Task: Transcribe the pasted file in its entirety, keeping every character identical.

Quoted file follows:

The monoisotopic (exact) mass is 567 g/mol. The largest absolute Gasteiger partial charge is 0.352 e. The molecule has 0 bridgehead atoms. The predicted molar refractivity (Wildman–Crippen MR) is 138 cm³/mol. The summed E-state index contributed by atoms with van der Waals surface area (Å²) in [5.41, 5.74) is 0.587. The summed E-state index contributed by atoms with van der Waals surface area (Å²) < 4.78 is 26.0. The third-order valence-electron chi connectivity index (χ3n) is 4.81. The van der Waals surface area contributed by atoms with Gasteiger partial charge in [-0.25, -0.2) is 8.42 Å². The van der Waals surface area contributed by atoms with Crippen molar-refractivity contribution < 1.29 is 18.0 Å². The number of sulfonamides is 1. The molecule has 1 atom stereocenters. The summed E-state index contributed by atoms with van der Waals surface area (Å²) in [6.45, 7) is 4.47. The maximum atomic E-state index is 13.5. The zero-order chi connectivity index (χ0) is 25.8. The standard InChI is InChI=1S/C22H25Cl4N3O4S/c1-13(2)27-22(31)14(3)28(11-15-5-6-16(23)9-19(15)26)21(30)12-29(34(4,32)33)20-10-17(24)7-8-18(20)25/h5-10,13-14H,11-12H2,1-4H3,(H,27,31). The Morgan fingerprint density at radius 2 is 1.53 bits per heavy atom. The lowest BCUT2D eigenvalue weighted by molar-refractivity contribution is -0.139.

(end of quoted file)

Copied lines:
The monoisotopic (exact) mass is 567 g/mol. The largest absolute Gasteiger partial charge is 0.352 e. The molecule has 0 bridgehead atoms. The predicted molar refractivity (Wildman–Crippen MR) is 138 cm³/mol. The summed E-state index contributed by atoms with van der Waals surface area (Å²) in [5.41, 5.74) is 0.587. The summed E-state index contributed by atoms with van der Waals surface area (Å²) < 4.78 is 26.0. The third-order valence-electron chi connectivity index (χ3n) is 4.81. The van der Waals surface area contributed by atoms with Gasteiger partial charge in [-0.25, -0.2) is 8.42 Å². The van der Waals surface area contributed by atoms with Crippen molar-refractivity contribution < 1.29 is 18.0 Å². The number of sulfonamides is 1. The molecule has 1 atom stereocenters. The summed E-state index contributed by atoms with van der Waals surface area (Å²) in [6.45, 7) is 4.47. The maximum atomic E-state index is 13.5. The zero-order chi connectivity index (χ0) is 25.8. The standard InChI is InChI=1S/C22H25Cl4N3O4S/c1-13(2)27-22(31)14(3)28(11-15-5-6-16(23)9-19(15)26)21(30)12-29(34(4,32)33)20-10-17(24)7-8-18(20)25/h5-10,13-14H,11-12H2,1-4H3,(H,27,31). The Morgan fingerprint density at radius 2 is 1.53 bits per heavy atom. The lowest BCUT2D eigenvalue weighted by molar-refractivity contribution is -0.139.